From data lakes to advanced analytics: Enabling commercial success with the cloud

The last decade saw significant investments in cloud-based data consolidation across industries, including biopharma. Data “lakes” and “warehouses” became ubiquitous and markers of innovative thinking. The idea was that having centralized data would enable more efficient and intelligent business decision-making. However, the immediate value of this mass data consolidation was limited, in part because the gap between data consolidation and analytics was wider than most IT practitioners understood at the time.

So, was the data consolidation craze a bust? In the sense that it wasn’t the panacea many practitioners expected, yes. But all wasn’t lost. There’s no doubt the move to centralize data management was vital. However, instead of offering the complete answer for companies looking to improve business intelligence and find that elusive “single source of truth,” data consolidation was a steppingstone to a higher level of data analytics maturity.

The time to achieve that higher level of data analytics maturity is now. Today, companies are able to bring together advanced cloud data management capabilities with data science expertise and analytics techniques (think machine learning and artificial intelligence) to leverage consolidated data, generate market insights and extract business value from large data sets. Therefore, cloud-based data consolidation is a piece of the puzzle, but companies must complement it with enhancements in data science expertise and analytics capabilities. Then, they must bring these data management and analytics capabilities together and create an iterative feedback loop between data science and analytics on one side and data management and engineering on the other. With a unified, cloud-based data management and analytics infrastructure, companies can uncover the right insights, properly disseminate those insights across their organizations, and take action on those insights.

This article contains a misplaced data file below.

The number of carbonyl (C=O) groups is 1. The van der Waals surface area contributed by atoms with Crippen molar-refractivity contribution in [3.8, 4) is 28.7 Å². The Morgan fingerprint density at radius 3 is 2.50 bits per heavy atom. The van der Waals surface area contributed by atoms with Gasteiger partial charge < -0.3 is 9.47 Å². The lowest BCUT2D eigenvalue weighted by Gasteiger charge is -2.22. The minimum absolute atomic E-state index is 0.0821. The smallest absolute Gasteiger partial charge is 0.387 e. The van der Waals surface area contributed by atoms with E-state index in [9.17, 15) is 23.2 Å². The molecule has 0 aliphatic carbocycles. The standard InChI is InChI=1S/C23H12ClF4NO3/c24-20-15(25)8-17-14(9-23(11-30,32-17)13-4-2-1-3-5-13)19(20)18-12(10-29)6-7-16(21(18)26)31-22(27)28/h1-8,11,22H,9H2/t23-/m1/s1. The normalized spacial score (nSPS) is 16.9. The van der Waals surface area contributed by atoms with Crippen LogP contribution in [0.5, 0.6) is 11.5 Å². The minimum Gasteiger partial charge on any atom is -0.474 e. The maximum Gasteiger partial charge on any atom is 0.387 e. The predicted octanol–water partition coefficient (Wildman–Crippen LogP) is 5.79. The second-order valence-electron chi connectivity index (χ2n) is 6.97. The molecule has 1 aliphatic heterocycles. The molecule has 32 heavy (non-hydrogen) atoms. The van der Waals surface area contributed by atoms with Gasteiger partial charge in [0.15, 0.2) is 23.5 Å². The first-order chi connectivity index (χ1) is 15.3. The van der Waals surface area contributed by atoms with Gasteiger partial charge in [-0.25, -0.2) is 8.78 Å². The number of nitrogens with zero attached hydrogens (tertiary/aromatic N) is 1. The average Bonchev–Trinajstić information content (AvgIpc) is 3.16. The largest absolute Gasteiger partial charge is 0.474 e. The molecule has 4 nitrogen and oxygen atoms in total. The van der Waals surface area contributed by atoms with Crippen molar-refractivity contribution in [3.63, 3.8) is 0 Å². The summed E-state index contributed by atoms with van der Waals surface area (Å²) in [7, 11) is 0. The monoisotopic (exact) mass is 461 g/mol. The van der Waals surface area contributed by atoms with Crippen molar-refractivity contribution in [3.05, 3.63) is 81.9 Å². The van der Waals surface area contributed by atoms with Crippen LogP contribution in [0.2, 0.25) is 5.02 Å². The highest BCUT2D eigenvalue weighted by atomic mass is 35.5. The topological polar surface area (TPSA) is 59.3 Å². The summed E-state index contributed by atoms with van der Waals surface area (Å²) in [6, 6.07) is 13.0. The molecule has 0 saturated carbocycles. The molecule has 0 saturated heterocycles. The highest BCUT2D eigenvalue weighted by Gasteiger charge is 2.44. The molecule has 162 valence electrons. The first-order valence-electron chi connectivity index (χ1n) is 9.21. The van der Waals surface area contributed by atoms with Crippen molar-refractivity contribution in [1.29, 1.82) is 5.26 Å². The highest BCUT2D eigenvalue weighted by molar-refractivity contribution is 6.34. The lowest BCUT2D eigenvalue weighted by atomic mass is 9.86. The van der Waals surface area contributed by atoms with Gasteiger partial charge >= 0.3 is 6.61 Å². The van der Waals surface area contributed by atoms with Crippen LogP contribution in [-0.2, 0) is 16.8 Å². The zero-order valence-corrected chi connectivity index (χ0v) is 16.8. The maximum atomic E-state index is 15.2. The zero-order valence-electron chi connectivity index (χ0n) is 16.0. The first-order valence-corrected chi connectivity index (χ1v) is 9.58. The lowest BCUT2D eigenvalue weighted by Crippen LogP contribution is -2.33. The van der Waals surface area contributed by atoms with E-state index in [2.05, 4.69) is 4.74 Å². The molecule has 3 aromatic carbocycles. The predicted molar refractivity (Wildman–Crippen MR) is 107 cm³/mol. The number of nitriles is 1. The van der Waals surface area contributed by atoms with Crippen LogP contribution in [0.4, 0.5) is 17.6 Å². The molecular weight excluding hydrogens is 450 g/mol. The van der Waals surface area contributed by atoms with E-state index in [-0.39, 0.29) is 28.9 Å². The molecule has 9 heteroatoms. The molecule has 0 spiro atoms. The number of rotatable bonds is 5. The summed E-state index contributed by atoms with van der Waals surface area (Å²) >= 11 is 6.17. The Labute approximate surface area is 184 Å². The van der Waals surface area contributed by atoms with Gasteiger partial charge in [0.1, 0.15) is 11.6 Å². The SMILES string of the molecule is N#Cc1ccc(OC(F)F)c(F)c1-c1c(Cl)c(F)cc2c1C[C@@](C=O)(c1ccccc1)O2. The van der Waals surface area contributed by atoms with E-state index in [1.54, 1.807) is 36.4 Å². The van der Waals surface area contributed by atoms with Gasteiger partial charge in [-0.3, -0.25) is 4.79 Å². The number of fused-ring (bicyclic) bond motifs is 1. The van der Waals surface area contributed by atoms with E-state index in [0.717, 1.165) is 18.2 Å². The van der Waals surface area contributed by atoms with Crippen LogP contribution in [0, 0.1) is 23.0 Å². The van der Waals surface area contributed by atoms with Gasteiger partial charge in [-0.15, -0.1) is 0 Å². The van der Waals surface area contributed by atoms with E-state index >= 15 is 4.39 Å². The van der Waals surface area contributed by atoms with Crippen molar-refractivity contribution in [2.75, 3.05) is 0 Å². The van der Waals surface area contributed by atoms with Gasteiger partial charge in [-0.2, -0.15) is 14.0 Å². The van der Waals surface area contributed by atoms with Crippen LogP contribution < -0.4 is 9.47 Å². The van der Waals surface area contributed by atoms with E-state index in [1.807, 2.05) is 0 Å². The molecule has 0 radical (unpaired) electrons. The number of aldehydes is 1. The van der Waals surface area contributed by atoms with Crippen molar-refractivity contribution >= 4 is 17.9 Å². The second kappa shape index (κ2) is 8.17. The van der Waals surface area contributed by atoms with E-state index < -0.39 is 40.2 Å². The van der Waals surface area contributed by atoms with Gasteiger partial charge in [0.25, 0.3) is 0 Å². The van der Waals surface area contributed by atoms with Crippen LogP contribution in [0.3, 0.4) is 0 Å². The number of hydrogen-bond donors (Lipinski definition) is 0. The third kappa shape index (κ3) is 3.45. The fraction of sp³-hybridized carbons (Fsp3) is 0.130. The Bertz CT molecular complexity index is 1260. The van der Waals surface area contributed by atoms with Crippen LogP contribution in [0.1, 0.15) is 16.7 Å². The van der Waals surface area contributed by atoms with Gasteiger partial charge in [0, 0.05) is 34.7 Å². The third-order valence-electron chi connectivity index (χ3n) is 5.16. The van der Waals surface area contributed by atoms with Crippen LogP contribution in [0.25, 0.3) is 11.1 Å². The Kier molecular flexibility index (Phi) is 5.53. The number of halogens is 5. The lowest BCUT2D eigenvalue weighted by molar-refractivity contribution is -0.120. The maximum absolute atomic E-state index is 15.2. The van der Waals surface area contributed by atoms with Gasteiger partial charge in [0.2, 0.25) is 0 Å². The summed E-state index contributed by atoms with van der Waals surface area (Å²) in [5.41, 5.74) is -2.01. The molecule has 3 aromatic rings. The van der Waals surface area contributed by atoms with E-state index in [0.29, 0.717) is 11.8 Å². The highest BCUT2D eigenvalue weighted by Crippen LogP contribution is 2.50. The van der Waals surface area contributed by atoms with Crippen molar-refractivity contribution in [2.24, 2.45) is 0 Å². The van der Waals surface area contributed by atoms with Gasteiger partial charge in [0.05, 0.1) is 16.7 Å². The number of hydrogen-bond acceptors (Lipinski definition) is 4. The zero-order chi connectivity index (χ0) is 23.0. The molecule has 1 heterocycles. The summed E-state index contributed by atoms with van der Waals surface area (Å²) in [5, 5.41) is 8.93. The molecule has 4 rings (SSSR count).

The drivers of cloud-based PaaS in biopharma

Platform-as-a-service cloud technologies (from Amazon Web Services to Microsoft Azure) offer several important benefits for biopharma companies. For example, they:

  • Enable data consolidation and support efficient data management.
  • Easily scale to rapidly process data through the use of parallel processing.
  • Provide virtually unlimited and on-demand resource capacity.